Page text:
Which brings me to my final question: What would happen if we built up and encouraged, instead of tore down and criticized? What if instead of making a snarky comment about a mom struggling with her kid(s), you offered a word of encouragement or even a helping hand? What if instead of looking down on the wife with the laundry piles and the dust-covered furniture, you reminded her that you, too, have had weeks like that and it's perfectly okay. What if instead of criticizing the woman who has a different style of makeup/hair/wardrobe than you, you made her feel beautiful from the inside out? What if we started encouraging all the women that we come in to contact with? And eventually, raised our little girls to know how to encourage, instead of how to condescend? What if we took the sarcastic remarks out of our life, and replaced them with words of grace, moments of mercy?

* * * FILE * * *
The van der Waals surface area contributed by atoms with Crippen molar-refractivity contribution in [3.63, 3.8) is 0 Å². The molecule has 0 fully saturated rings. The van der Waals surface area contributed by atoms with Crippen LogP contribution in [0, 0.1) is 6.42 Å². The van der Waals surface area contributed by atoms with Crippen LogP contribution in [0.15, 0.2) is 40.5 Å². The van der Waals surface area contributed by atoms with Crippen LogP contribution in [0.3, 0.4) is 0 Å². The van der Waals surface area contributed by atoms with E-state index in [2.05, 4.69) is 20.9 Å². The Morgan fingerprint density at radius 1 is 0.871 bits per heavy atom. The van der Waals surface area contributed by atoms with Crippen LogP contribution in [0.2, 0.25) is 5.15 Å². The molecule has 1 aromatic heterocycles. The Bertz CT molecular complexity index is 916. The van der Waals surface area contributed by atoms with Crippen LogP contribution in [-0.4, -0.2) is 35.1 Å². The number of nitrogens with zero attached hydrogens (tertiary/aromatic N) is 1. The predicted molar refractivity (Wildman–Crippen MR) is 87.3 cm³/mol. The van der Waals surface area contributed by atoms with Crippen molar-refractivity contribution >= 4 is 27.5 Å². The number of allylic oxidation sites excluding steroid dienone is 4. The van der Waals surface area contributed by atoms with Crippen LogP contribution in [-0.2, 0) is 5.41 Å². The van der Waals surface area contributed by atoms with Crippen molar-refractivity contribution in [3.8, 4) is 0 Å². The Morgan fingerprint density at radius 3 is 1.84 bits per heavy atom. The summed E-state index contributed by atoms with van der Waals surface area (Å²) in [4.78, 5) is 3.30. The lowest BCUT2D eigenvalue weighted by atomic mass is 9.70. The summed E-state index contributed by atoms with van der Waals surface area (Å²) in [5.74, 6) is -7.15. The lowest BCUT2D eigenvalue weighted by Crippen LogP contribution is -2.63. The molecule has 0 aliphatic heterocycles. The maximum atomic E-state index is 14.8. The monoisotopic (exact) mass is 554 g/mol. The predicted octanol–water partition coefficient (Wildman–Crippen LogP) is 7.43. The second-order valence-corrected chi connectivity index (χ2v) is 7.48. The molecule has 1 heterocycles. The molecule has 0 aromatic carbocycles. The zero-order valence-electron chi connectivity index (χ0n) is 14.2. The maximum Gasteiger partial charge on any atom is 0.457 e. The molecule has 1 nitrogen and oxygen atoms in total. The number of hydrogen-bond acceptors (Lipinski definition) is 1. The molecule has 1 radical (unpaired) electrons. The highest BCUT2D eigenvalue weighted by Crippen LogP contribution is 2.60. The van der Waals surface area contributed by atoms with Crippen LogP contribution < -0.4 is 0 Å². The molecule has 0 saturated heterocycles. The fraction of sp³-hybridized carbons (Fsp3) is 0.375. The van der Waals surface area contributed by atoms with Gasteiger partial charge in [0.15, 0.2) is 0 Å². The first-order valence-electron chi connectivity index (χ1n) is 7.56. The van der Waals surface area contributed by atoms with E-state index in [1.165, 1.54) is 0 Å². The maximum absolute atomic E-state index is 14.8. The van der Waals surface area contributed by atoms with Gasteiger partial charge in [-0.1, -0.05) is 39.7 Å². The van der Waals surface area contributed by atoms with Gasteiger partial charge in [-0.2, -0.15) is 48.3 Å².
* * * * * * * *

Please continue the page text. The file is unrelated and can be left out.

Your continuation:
What would a world of encouragement look like?
And finally, a challenge. Maybe you've read through this post and you've agreed with part (or all) of what I've said. Maybe you're doing some self-evaluating right now and trying to decide if you've been more of a critic or more of an encourager. I hope you are. And I hope you'll join me in the challenge for the next 24 hours to send as many words of encouragement as you can. Maybe it's a text to someone who's going through something that's difficult for them. Maybe it's sending a card or note to a friend, or someone at church/work/carpool circle. Maybe it's tweeting a friend or sending someone a facebook message. Maybe it's to your spouse. Maybe... it's to you. Maybe you need to send yourself a word of encouragement. There's no "goal" and there's no limit to the number of encouragements you can send. But try it out. Try out this encouragement thing and see what a world of encouragement looks like.